Exactly 100 years ago, a starving Indian who spoke no recognizable language was captured near an Oroville slaughterhouse.
Here’s how The Bee described the incident in its Aug. 29, 1911 edition: “Wild Man Caught In Suburbs of Oroville – Evidently Last of Savage Tribe of Deer Creek Indians.”
The Indians – members of the Yahi and Yana tribes – had been massacred in 1865, 1866 and 1871. A few survivors hid out neareast of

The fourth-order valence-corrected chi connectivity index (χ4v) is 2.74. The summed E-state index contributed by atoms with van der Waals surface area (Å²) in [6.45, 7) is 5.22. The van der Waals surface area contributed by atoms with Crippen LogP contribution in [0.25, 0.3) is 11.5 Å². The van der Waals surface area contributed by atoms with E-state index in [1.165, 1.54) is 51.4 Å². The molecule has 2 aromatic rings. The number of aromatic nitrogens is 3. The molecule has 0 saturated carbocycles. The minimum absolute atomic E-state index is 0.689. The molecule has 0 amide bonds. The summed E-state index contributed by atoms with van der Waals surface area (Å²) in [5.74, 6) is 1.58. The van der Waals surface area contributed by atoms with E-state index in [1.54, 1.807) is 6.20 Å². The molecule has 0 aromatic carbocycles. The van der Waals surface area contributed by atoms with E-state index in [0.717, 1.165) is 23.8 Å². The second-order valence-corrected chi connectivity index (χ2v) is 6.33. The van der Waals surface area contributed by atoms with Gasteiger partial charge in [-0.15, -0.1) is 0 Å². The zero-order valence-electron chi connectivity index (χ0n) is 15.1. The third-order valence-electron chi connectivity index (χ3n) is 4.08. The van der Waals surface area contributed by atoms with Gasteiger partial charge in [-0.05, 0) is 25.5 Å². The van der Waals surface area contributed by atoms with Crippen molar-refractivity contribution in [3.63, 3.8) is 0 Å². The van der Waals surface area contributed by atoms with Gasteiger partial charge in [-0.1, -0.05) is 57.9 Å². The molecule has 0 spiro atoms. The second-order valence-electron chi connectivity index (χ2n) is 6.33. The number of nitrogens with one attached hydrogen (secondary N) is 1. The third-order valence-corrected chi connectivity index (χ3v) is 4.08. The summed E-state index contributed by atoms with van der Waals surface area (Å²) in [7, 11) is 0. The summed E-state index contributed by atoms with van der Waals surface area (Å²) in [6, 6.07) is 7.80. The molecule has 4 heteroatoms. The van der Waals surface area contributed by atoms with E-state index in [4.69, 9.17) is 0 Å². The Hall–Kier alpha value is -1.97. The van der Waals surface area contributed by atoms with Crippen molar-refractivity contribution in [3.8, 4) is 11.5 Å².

Sheriff’s deputies fed the rangy, famished native doughnuts and beans – he preferred doughnuts – and turned him over toanthropologists T.T. Waterman and Alfred Kroeber, who called him “Ishi,” meaning man in Ishi’s Yahi dialect.
Today, the California Museum unveils a new exhibit honoring Ishi, California’s most famous and misunderstood Indian. Read more.